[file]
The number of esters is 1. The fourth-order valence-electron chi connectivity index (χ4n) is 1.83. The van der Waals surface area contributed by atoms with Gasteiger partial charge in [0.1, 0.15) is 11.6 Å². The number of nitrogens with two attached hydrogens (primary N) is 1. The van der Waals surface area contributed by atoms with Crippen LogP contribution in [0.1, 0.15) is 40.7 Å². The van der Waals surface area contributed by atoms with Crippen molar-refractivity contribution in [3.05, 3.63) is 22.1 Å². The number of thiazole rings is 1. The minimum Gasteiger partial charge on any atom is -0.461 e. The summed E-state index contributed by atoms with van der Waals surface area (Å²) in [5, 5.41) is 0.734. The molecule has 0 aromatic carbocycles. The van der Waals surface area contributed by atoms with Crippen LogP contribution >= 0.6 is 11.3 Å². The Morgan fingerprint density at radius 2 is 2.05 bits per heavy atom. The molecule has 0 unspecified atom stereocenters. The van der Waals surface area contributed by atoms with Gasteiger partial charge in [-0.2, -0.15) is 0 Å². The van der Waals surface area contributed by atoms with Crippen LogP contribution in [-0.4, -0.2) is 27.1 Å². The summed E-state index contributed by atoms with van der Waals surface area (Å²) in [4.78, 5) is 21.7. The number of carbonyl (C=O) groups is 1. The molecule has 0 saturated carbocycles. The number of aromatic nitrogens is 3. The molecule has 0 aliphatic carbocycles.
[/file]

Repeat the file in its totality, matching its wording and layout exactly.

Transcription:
The number of esters is 1. The fourth-order valence-electron chi connectivity index (χ4n) is 1.83. The van der Waals surface area contributed by atoms with Gasteiger partial charge in [0.1, 0.15) is 11.6 Å². The number of nitrogens with two attached hydrogens (primary N) is 1. The van der Waals surface area contributed by atoms with Crippen LogP contribution in [0.1, 0.15) is 40.7 Å². The van der Waals surface area contributed by atoms with Crippen molar-refractivity contribution in [3.05, 3.63) is 22.1 Å². The number of thiazole rings is 1. The minimum Gasteiger partial charge on any atom is -0.461 e. The summed E-state index contributed by atoms with van der Waals surface area (Å²) in [5, 5.41) is 0.734. The molecule has 0 aromatic carbocycles. The van der Waals surface area contributed by atoms with Crippen LogP contribution >= 0.6 is 11.3 Å². The Morgan fingerprint density at radius 2 is 2.05 bits per heavy atom. The molecule has 0 unspecified atom stereocenters. The van der Waals surface area contributed by atoms with Gasteiger partial charge in [-0.2, -0.15) is 0 Å². The van der Waals surface area contributed by atoms with Crippen LogP contribution in [-0.4, -0.2) is 27.1 Å². The summed E-state index contributed by atoms with van der Waals surface area (Å²) in [4.78, 5) is 21.7. The number of carbonyl (C=O) groups is 1. The molecule has 0 saturated carbocycles. The number of aromatic nitrogens is 3. The molecule has 0 aliphatic carbocycles.